"I think it's important to also acknowledge the fact that...the concept of a platform and application developers is one year old, that's it," Gina Bianchini, CEO of the hyped social-media start-up Ning, said in the same panel about cashing in on social-network platforms. "I think that certainly everybody is motivated to enable more people to have the freedom to create and customize and use what they want where they want to use it, but we're still really early here."
On the flip side, there are those on the big-media side who perceive their start-up brethren as brash, fiscally irresponsible, and unduly disrespectful of the status quo. Some current leaders in the Valley don't disagree with the characterization.
"There's a little bit of the sense that you have to come in and tell people that things have to change and that you have to be this visionary," Bianchini told CNET News.com in an interview during Internet Week. Instead, she said, the focus should be problem-solving. "I think you have to be a lot more respectful of a business that is established."
Bianchini went on to emphasize that the dialogue between old media and new media, San Francisco Bay Area and New York, is more than crucial given the fact that she estimates the economy will be very challenging for the next year and a half. "It's going to take advertising and marketing teams a few years to catch up," she said. "(The media business) is under pressure...and I'm respectful of that, and I think online media companies need to be. That's not to say that things aren't changing."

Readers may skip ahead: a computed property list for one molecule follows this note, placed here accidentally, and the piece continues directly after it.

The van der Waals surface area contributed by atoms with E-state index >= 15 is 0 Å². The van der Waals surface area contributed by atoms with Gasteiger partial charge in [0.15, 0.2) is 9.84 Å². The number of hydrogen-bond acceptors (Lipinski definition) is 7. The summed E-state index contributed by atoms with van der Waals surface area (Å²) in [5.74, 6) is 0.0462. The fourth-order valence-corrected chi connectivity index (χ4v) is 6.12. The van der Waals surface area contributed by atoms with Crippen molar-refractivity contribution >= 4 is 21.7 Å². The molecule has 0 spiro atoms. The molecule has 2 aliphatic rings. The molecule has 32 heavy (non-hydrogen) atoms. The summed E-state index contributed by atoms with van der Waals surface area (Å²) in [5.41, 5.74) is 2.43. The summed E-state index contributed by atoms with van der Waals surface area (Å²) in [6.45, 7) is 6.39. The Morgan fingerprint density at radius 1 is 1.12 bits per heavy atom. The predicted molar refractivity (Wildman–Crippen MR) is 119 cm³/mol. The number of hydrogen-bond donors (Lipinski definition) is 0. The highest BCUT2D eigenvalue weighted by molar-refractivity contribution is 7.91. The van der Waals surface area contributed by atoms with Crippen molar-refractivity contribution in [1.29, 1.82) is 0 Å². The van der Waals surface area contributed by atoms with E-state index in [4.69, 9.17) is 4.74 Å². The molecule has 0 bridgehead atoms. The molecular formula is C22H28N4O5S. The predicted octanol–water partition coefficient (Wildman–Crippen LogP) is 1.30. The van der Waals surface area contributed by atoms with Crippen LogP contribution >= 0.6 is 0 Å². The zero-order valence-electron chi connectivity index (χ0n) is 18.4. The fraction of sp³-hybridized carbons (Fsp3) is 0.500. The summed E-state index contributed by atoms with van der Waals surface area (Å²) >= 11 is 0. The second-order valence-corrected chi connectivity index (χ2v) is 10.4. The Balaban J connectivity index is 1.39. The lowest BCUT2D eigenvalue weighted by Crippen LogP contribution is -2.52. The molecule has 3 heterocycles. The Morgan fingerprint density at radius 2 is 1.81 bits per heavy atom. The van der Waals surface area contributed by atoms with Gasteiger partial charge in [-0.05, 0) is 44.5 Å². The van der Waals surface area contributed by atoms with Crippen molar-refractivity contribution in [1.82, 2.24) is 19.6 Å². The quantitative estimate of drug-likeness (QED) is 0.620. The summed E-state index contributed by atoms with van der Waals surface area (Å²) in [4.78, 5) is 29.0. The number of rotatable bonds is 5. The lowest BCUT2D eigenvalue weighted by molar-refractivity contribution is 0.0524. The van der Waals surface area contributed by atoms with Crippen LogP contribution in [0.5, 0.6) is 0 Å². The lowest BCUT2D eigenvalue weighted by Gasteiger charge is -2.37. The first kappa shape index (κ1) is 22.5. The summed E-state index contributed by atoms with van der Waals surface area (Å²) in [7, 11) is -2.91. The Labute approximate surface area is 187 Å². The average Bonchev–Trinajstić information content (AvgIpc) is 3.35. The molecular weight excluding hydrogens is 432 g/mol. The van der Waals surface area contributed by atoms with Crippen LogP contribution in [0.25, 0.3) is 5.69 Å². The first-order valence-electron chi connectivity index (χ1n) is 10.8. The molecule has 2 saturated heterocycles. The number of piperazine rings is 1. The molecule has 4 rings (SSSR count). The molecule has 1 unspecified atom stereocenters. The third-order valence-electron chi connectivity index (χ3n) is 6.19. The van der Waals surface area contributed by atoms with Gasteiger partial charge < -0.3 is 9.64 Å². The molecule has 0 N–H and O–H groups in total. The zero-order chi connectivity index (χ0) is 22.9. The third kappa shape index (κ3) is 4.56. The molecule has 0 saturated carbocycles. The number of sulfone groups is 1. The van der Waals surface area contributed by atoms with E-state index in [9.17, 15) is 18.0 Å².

Somewhat ironically, the brightest glimpses of industry-wide cohesion were at the Webby Awards ceremony, which some members of the New York media like to rip on for its exclusivity and ostensible irrelevance. True, theseemed to underscore the common wisdom that the Internet industry in New York is just too jumbled and scattershot for a week-long festival.
But on the other hand, the lavish event space at Cipriani Wall Street was a more diverse crowd than Internet Week had seen yet: the heads of oddball start-up blogs were seated alongside representatives from the world's biggest media companies and advertising agencies. (I was placed, for example, between an ad strategist from the BBC and one of the editors of political activism site FactCheck.org.)
When it came to the Slinky-shaped Webby Award trophies, sometimes it was the big corporations that won. And sometimes it was the start-ups, as emphasized by the five-word acceptance speech on behalf of Web browser Flock when it won the Webby for best social-networking product: "No s***! We beat Facebook!"
Love them or hate them, the Webbys were Internet Week New York's finest example of digital media's big and small players standing side-by-side. It was a closing note that would do well as a catalyst for a hypothetical Internet Week next year: not just a way to show off the diversity of New York as a digital city, but to help it march in lockstep.
And Davies' team will likely get a chance. Considering Mayor Michael P. Bloomberg took the inaugural Internet Week as an opportunity to throwfor local tech start-ups, signs indicate he'll want to bring it back next year.
But for the sake of the entire industry, let's just hope everyone will be using the word "monetize" about one-fifth as often.